Overriding objections it was rushing a deal that could hurt public trust, the board of state-run insurer Citizens narrowly approved a plan Wednesday to transfer 60,000 customers eight days before hurricane season and pay more than $50 million to a start-up insurance company that gave generously to Gov. Rick Scott’s political committee.
As The Palm Beach Post reported in April, Heritage Property and Casualty Insurance Co. of St. Petersburg contributed $110,000 in March to Scott’s Let’s Get to Work committee among more than $700,000 in giving from insurance interests in the first four months of the year.
As several board members said they understood it, Citizens would pay Heritage $52 million in a deal involving reinsurance arrangements back-dated to Jan. 1, though Heritage would not actually take customers until June and if it chose, could select customers who had not made claims.
“Technically we’re giving a $52 million bonus,” said board member Tom Lynch of Delray Beach, who abstained from the 3-2 vote because of a potential conflict as an agent handling Citizens customers moving to other carriers. “I think we’re doing it the wrong way. We’re rushing it.”
Scott’s chief of staff called Citizens “tone-deaf” even as he denied any undue influence.
“Any assertion that our office influenced the Heritage risk transfer decision by the Citizens Board today is outrageous,” Adam Hollingsworth, Scott’s chief of staff, said in a statement. “As we have said before, Citizens appears to be tone-deaf in earning public confidence. Citizens needs to review their own process for taking up risk transfer agreements to ensure that all decisions are fully, publicly vetted with enough time for board members to review the material and make the best decision possible for the taxpayers of Florida who support Citizens.”
Consumer advocates said the deal cries out for greater scrutiny.
“Something seems off — especially when you follow the money on this deal,” said Sean Shaw, the state’s former insurance consumer advocate and an attorney who sues insurers. “Even the appearance of impropriety is enough to warrant a more thorough review.”
Heritage, licensed in August, could take as many as 60,000 Citizens policies under the deal. With earlier Citizens transfers, in less than a year Heritage could grow from zero customers up to 114,000 by the summer, placing it just outside the state’s top 10 insurers by policy count. Company officials say the final number is likely to be less than 100,000 because customers can choose to stay with Citizens.
One of Scott’s appointees to the Citizens board, John Wortman, made a motion to approve the deal at the special meeting despite concerns raised by several board members that it might not be a good use of ratepayers’ premiums and needed more scrutiny. Board members said they got documentation only days before the meeting, and it had bypassed the board’s normal committee process.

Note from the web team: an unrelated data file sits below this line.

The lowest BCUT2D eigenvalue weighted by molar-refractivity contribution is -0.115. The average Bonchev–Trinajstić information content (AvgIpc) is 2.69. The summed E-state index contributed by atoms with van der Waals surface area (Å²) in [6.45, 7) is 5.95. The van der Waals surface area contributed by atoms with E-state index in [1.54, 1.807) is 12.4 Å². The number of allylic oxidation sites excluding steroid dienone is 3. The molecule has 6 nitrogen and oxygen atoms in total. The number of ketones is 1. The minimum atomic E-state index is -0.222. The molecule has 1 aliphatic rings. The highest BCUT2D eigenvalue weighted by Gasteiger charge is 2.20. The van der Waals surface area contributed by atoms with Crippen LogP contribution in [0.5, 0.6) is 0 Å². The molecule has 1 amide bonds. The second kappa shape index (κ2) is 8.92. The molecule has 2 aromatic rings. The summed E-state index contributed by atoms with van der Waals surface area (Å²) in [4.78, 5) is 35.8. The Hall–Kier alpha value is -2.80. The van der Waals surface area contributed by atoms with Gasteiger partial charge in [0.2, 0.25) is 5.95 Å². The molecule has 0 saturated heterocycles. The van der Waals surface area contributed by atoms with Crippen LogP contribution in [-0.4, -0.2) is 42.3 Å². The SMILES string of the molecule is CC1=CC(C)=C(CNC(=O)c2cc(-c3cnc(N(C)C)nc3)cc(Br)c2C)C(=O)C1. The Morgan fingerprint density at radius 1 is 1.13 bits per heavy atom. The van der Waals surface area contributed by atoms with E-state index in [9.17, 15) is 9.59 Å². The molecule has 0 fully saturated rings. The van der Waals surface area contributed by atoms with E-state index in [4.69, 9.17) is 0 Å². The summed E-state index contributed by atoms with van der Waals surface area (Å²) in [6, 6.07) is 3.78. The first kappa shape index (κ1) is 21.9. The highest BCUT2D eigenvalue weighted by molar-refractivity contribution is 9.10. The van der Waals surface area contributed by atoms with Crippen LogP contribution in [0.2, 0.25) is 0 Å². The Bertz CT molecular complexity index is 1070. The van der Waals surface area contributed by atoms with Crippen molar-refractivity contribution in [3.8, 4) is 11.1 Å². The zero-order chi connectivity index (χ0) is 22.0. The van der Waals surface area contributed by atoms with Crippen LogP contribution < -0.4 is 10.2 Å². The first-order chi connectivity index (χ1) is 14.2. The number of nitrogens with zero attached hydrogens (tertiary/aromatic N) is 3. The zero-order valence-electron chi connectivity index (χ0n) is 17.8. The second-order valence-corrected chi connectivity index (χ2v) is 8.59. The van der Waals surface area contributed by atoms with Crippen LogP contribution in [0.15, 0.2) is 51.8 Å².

“I am concerned Citizens is so focused on reducing exposure it may be not be using the Citizens surplus to the benefit of policyholders,” said board member Carol Everhart. “We need to get public support on our side again.”
But the plan passed after Wortman, chairman Carlos Lacasa and Juan Cocuy of Wellington, recently appointed by Chief Financial Officer Jeff Atwater, said they were satisfied the plan had been sufficiently checked out.
Officials with the state’s Office of Insurance Regulation at the board meeting said they had met with Heritage officials and reviewed a variety of records, though an audited financial statement would not be available until June 1.
“I want to make sure enough due diligence was done so we don’t regret this,” Cocuy said. “If OIR says that is the case, I’m comfortable with it.”
Heritage officials disputed characterizations of the deal as some sort of giveaway.
“Policies are already selected and we pay all losses back to Jan 1,” said a statement from Heritage president Richard Widdicombe. “We will not get $52 million; it will be substantially lower. The money is used to pay claims, buy reinsurance and pay taxes.”
Citizens president Barry Gilway defended the transaction as a good way to reduce the state-run carrier’s risk exposure, but he acknowledged it was “unique” so close to hurricane season. Heritage agreed not to raise rates more than 10 percent a year for three years on the transfers.
Citizens executives said said the deal could reduce Citizens’ risk exposure by 5 percent in a 1-in-100 year storm, which has a 1 percent chance of happening in any given year. That in turn could reduce the risk of assessments to its customers and others if such a rare storm were to hit.
What The Post Found
Post insurance writer Charles Elmore reported in April that Heritage Property and Casualty contributed $110,000 to Gov. Rick Scott’s political committee as it sought deals to take Citizens customers and the Legislature considered bills affecting the state-run insurer.